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DOJ Keeps Low Profile on Curador; Protect Your IIS Server Today!

Written By: Laura Taylor
Published On: March 29 2000

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Event Summary

It was only a month ago that U.S. Attorney General Janet Reno insisted that the perpetrator of the February 9th Distributed Denial of Service (DDoS) attacks would be caught and punished. Though the FBI was able to track down a New Hampshire teenager for defacing a couple of websites, there is no indication that the perpetrator of the widespread February 9 Denial of Service attacks is even close to being identified. These attacks, which interrupted- at Amazon.com, Buy.com, E*Trade and others by preventing would-be customers from connecting and proceeding with legitimate transactions, are not nearly as serious as the credit card theft being perpetrated by Curador.

Not having come through on their earlier ultimatum, this time around the Department of Justice is making no claims to its ability to track down and catch Curador, a cybercriminal who has not only stolen credit cards from at least eight e-Commerce sites, but has actually made purchases with them, including the purchases of several websites. Curador has purchased www.e-crackerce.com and www.free-creditcard.com with stolen credit cards both of which were originally hosted by www.xoom.com. Since then, both sites have been taken down.

Market Impact

What happened in the February DDoS attacks is akin to jamming up traffic to the extent that no one can get to the store. What Curador is doing is actually slipping inside the Internet stores, stealing credit cards, making charges, and taunting law enforcement officials on top of it. Curador infiltrated his first website on January 31st - www.shoppingthailand.com. Since then he (or she) has compromised www.promibility.net, www.ltamedia.com, www.ascp.org, www.ntd.co.uk, www.visioncomputers.com, www.salesgate.com, and www.feelgoodfalls.com.

Curador has been consistently taking advantage of some out of the box weaknesses in Microsoft IIS. There is a module of Microsoft IIS that is called Remote Data Services (RDS). The best way to explain the importance of RDS is to understand the data manipulation limitations that occur without RDS in place. Once data has been retrieved from a webserver by a client, it becomes static and can no longer be manipulated without re-establishing a second connection to the database on the backend of the webserver. RDS fixes this limitation allowing disconnected objects to be cached, which enables the data to be dynamically updated and used for further programming. With RDS, you can move data from a server to a client, manipulate the data on the client, and return updates to the server through a single connection.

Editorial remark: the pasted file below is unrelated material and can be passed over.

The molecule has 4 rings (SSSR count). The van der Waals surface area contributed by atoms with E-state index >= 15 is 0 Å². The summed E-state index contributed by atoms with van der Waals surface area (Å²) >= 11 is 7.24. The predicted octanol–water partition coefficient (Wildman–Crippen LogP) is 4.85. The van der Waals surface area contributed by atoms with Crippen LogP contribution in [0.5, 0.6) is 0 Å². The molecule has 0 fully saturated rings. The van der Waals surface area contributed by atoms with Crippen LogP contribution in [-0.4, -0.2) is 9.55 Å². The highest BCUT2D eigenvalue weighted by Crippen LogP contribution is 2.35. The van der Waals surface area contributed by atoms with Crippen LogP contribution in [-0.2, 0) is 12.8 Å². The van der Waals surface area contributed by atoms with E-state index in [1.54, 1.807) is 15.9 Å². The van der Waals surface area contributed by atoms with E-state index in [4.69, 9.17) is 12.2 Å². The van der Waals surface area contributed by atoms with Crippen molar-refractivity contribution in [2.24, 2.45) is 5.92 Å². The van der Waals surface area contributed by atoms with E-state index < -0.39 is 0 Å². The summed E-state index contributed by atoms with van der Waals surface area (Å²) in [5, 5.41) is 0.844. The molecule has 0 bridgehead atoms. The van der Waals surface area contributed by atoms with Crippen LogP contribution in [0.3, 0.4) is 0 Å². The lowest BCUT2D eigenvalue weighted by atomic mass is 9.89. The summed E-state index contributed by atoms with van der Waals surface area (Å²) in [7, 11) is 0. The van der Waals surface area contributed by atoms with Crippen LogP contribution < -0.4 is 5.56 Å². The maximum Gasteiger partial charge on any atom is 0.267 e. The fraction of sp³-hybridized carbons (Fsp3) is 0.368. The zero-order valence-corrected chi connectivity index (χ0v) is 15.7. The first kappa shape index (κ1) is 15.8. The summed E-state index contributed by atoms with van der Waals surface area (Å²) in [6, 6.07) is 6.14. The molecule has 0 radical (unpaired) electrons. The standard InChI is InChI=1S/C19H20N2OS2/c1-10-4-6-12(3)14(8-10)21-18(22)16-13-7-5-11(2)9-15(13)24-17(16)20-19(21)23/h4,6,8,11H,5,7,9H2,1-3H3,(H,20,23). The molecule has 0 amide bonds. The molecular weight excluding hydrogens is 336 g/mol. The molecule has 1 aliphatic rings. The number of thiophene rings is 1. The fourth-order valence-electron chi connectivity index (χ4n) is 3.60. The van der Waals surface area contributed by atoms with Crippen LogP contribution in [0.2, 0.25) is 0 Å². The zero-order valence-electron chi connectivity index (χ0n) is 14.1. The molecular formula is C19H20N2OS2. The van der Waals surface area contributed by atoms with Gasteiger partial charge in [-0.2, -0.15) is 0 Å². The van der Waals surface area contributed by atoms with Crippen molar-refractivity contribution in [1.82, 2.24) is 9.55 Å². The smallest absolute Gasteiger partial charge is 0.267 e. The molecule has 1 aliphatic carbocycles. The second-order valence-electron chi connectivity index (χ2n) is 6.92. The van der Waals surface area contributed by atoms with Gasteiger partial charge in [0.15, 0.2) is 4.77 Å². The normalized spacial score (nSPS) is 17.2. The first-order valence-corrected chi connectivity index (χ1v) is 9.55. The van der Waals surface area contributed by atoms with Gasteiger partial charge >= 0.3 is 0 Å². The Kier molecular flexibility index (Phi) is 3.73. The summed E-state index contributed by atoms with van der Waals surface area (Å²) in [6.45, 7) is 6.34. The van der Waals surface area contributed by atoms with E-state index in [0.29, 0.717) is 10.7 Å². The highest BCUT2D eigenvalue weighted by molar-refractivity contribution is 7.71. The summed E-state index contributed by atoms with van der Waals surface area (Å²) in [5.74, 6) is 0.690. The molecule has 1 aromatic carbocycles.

However, with RDS in place, your credit card numbers may be vulnerable to Curador, and everyone else.

User Recommendations

Since there is no indication that Curador is going to be identified and halted anytime soon, it would behoove all administrators of Microsoft IIS Servers to take the necessary steps to prevent this credit card exploit from being possible. There are many ways to do this. We urge any service providers who are housing credit card numbers, or other confidential data on their IIS server to take protective actions. Note that the following recommendations require administrator access, and should only be performed by senior systems administrators:

If you do not need RDS, then your best bet is to remove or disable it by deleting the following file:

<drive>:\Program Files\Common Files\System\Msadc\msadcs.dll

To delete the msadcs.dll through the User Interface, take the following steps:

  1. In the IIS Server, select "Default Web Site"

  2. Then select "Msadc"

  3. Click on "Delete"

  4. Answer "Yes" to "Are you sure?"

Make sure you have a recent backup of your Registry. Use REGEDIT to delete the following Registry Key:

HKEY_LOCAL_MACHINE\System\CurrentControlSet\Services\W3SVC\Parameters\ADCLaunch

For the sake of completeness, delete all files in the following Msadc directory:

<drive>:\Program Files\Common Files\System\Msadc

If you do need RDS, then the safest way to use RDS is by using Custom Handlers and not installing the RDS sample files.

To ensure that Custom Handlers are being used, system or database administrators should make sure that the following entry:

HandlerRequired=1

is inserted in the appropriate Registry key which is:

HKEY_LOCAL_MACHINE\SOFTWARE\Microsoft\DataFactory\HandlerInfo

As early as April 1998, Microsoft began publishing extensive information on how to safely implement Custom Handlers in RDS2.0. Any site that plans on using RDS should make sure that the administrator of the RDS system is intimately familiar with all advisories concerning RDS on the Microsoft website.

If youR organization does not have a support contract in place with Microsoft, further support on the RDS features can be obtained through a Microsoft Certified Support Center (MCSP). The following MCSP's are available to help:

MCSP
Contact Number
Availability
Compaq 888-943-9716 24x7, 365
Data General 800-344-3577 8am-5pm, M-F
Decision One 800-448-1696 24x7, 365
Spectrum 800-543-4126 7am-7pm, M-F
Hewlett-Packard 877-652-9515 24x7, 365
Stream 800-659-2783 8am-8pm, M-F

 

Last, keep in mind that many database security problems can be avoided by running SQL server as a low-privileged user account.

 

 
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